Good Connections

Plug in at Dropin Redding…

Hey, Techie! How’s the bandwidth out there? Not so good? Download speeds tying you up? Uploads got you down? Got you so frustrated you want to haul off and…? Well, there’s now a place you can go for all that, in Redding, just a phone’s throw from 299 and I-5. It’s called Dropin, and co-founders Greg Ramsey and Brad Rostocil invite you to do just that.

We’re talking 250/250 Mbps of fiber available 12 hours a day in clean, modern office space, whether you want a
table, a soundproof booth or a conference room. You can hardwire to the ‘net or link up with secure wifi. You pay only for what you need, by the hour or the month. And speaking of hours, that’s all the time you need to do the work that now takes you days at home.

“We have people come in with Apple devices, which have huge updates. Sometimes someone will have as many as eight devices at a time. That would take a day for them to do at home, but it only takes an hour here,” says Ramsey.

“One customer, a photographer, says it can take her 12 hours to upload her photos, but at Dropin it takes only 55 minutes.”

“We’re here for anyone who needs a place to go. Internet in the outlying communities suffers quite a bit,” says Rostocil. “We see traveling professionals, too. Like, we have someone making a documentary come in occasionally to upload 1GB portions to the cloud.”

Ramsey calls his come-and-go crowd “remote workers,” and estimates they make up about 30 percent of his
customer base. Often, they just touch in at Dropin, then pursue plans of a more recreational nature. “They will come up Thursday night, work a full day in our space Friday and spend the rest of the weekend searching Shasta County,” he says.

Rostocil sees the locals who frequent Dropin contributing to Redding’s economic community, as well. “We provide a place for their ideas to grow legs,” he says. “We have at least a handful of contractors who roll their plans out on the table here before submitting to the city.”

The two founders found each other years before Dropin, first meeting at church during a shake-handswith-your neighbor moment. They and their wives were fast family friends by the time Ramsey came up with the idea for Dropin. His friend happened to be in transition, ready to take up a new business project.

Ramsey calls it a solid partnership. “He has what I don’t and I have what he doesn’t have, so that makes for a good fit,” he says. “I’m a civil engineer. I design, build things. He has more of a background in business.”

In fact, a background in business management. “I found the idea intriguing. I was not aware of the need,” his partner recalls. “I researched, worked the spreadsheets. We started looking at the market, traveling around the state. I read a lot of good articles on the subject. You have to wear all the hats to start a business.”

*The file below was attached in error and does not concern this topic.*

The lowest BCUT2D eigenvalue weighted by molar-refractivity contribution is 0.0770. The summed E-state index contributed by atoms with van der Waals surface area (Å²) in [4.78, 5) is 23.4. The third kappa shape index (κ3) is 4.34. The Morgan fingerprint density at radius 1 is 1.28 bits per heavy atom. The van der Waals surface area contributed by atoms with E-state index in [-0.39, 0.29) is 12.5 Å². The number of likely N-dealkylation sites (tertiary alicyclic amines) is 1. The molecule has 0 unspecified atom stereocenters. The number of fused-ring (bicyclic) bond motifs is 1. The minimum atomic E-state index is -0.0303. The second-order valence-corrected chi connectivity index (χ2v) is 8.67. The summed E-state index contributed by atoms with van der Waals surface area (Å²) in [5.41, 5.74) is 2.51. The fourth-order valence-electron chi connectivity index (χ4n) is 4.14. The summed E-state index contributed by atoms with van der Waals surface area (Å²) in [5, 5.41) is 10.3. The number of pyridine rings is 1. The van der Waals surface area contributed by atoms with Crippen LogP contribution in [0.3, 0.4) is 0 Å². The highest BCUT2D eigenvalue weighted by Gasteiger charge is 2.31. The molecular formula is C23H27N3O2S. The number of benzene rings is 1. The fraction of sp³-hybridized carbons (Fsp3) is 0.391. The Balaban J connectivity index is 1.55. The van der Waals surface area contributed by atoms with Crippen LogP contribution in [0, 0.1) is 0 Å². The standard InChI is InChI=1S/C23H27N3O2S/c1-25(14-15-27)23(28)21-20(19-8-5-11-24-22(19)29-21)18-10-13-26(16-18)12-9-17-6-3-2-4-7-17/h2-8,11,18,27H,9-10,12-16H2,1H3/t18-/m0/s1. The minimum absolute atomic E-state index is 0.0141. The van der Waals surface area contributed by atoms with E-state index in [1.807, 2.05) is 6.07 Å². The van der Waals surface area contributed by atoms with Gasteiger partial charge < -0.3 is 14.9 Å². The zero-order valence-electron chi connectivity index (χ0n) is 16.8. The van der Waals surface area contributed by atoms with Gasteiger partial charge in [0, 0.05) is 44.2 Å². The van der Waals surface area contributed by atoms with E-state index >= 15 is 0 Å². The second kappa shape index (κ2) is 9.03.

“The idea was that professionals don’t work in coffee shops,” says Ramsey. “It’s noisy, there’s interruptions. We moved in next door to a coffee shop, leased two units and tore out the wall in between to open a big office space. We consider ourselves to be a third workspace for people who work at a home office or a corporate office. We’re somewhere in between.”

It wasn’t until Dropin actually opened its doors two years ago that they realized the networking opportunities offered by their efforts. “It was a mistake to think this was only for tech workers,” Rostocil muses. “Pretty soon we found business owners coming in. Everyone wanted a place with really good internet. We created a diversity.”

Customers include students, attorneys, engineers, project managers, coders, start-up owners, even a handful
of doctors.

One of those doctors is also an inventor. Neil Louwrens owns a half-dozen patents, most clustered around his invention GownUP™. “Gowning up is cumbersome, and some workers go without wearing a gown,” explains Louwrens. “I came up with a more streamlined process that takes just a few seconds.” He chooses the soundproof booth at Dropin because sometimes his business can be highly confidential – or loud.

Rostocil likes how the networking led to partnerships between those of common interests, business professionals or young entrepreneurs planning their first ventures. “Greg and I both have a passion for seeing people rub shoulders like that. We’re like gatekeepers, pointing people in the right direction. They are surprised to find someone with the same interests. It’s a great thing to see.”

Ultimately, he hopes people who Dropin will find an inspiration there to pursue their goals. “Working separately but working together creates a synergy,” he says. “You see others working and you think, starting a business, there’s a lot to figure out. I’d better get to it.”

Dropin • 155 Lake Blvd., E., Redding • (530) 483-8880
Monday- Friday 7am-9 pm • Saturday 8 am-6 pm• Closed Sunday •

About Richard DuPertuis

Richard DuPertuis is a Redding grandfather who writes. His stories and photographs have appeared in newspapers, magazines and online. He strives for immortality not by literary recognition, but through diet and exercise. He can be reached at

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